Body weight and the BMI have been used by physicians to determine health for a long time. It’s true that higher weights are associated with some poor health outcomes, and lower weights make you less likely to experience some common health issues, like high blood pressure or blood sugar. For example, one study showed that having bariatric surgery can reduce the risk of diabetes by up to 78 percent. This was above and beyond lifestyle changes.
However, having surgery is a huge decision, as any kind of procedure has its risks. Not to mention, the very nature of weight and the BMI to accurately determine someone’s health has been called into question. Many more studies are showing that there are other health indicators that are more reliable than your body weight when it comes to determining your health and life expectancy.
It’s true that body size can be associated with poor health outcomes, but your weight isn’t the only way to measure your body size. Many healthcare professionals are more interested in whether you have visceral fat around your waist than how much you weigh.
Even if a woman technically has a normal weight, if her waist measures over 35 inches, she is three times more at risk of dying from heart disease. Instead of obsessing about the number on the scale, measure the smallest part of your waist to see how you measure up.
Amount of Vegetables Eaten
Everyone knows the importance of eating fruit and vegetables, and yet, many of us spend more of our time eating heavily processed food because it’s more convenient. Regardless of your size, if you don’t eat very many vegetables on a daily basis, you’re more at risk of experiencing negative health outcomes, even if you’re considered skinny by society’s standards.
How do you know if you’re eating enough vegetables?
- You eat a variety of produce in different colors
- You eat more non-starchy vegetables than starchy vegetables
- Half of your plate contains vegetables at every meal
How Much Time You Spend Sleeping
Our society often glorifies how little sleep we get in the name of being productive. Although it may not seem like a big deal to skip an hour here and a few hours there, the truth is, how much sleep you get can predict your future health.
Not getting enough sleep every night can cause mood changes and memory issues, but a lack of sleep can also have a real effect on your physical health. It can raise your blood pressure, make you more at risk of type 2 diabetes, and it can increase your risk of developing heart disease.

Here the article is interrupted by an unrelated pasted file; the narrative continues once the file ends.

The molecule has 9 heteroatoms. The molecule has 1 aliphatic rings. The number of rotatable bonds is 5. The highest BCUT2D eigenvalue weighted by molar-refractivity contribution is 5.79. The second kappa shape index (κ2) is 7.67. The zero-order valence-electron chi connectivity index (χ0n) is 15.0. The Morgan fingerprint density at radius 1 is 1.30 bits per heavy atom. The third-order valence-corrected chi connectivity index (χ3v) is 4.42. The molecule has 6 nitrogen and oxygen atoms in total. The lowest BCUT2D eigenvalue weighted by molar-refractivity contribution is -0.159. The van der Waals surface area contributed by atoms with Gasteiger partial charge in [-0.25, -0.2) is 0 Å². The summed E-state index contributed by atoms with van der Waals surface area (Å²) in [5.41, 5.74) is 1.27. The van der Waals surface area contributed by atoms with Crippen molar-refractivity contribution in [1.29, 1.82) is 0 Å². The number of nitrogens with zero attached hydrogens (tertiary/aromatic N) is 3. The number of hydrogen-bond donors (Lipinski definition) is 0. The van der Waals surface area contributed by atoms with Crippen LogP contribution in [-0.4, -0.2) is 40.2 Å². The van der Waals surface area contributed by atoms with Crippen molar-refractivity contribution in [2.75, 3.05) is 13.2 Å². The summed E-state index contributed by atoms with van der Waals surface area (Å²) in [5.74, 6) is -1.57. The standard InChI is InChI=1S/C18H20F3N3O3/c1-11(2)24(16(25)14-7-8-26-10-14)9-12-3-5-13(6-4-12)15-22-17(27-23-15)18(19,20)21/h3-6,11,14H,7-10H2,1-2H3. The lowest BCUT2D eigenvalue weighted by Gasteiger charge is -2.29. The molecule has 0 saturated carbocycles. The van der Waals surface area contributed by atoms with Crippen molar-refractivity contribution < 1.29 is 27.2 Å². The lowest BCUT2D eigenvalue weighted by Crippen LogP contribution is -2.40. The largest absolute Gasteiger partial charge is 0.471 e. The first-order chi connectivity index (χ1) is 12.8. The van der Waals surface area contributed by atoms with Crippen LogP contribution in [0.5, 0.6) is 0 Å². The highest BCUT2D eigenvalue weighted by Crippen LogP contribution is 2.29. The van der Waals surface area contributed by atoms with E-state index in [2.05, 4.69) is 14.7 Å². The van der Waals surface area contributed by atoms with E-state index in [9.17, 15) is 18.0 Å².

Just don’t make the mistake of thinking that more sleep is better. If you regularly sleep nine hours or more each night, you could be putting yourself at some of the same health risks than if you sleep too little.
Most people need between seven and nine hours a night, but you will need less as you age. Getting the right amount of sleep every night is something you can do no matter how much you weigh.
How Fast You Walk
It should come as no surprise that getting physical exercise is predictive of your health, regardless of your weight. Especially when you consider the fact that someone like Dwayne Johnson is technically considered obese, yet he’s stronger and healthier than the average person.
But, what kind of exercise and how much affects your health? One easy way to determine your health is to consider how fast you walk. Among those 65 years or older, those who could walk a mile in 33 minutes were more likely to reach their average life expectancy. If you can walk even faster, your chances of dying in the next 10 years falls by 12 percent.
Walking is a great form of exercise, and when you can do it frequently and walk fast, you’re more likely to be healthy.
Grip strength is another good indicator of health among older people, but it’s a good predictor among younger people too. A grip strength study among 18-year-olds was able to predict cardiovascular death 25 years after the study was complete.
There’s nothing wrong with keeping your eye on your weight and wanting to lose a few pounds, but don’t let it rule your life. There are many other predictors of health that are just as, if not more, reliable, and they are more easily achievable for most of us than simply losing weight.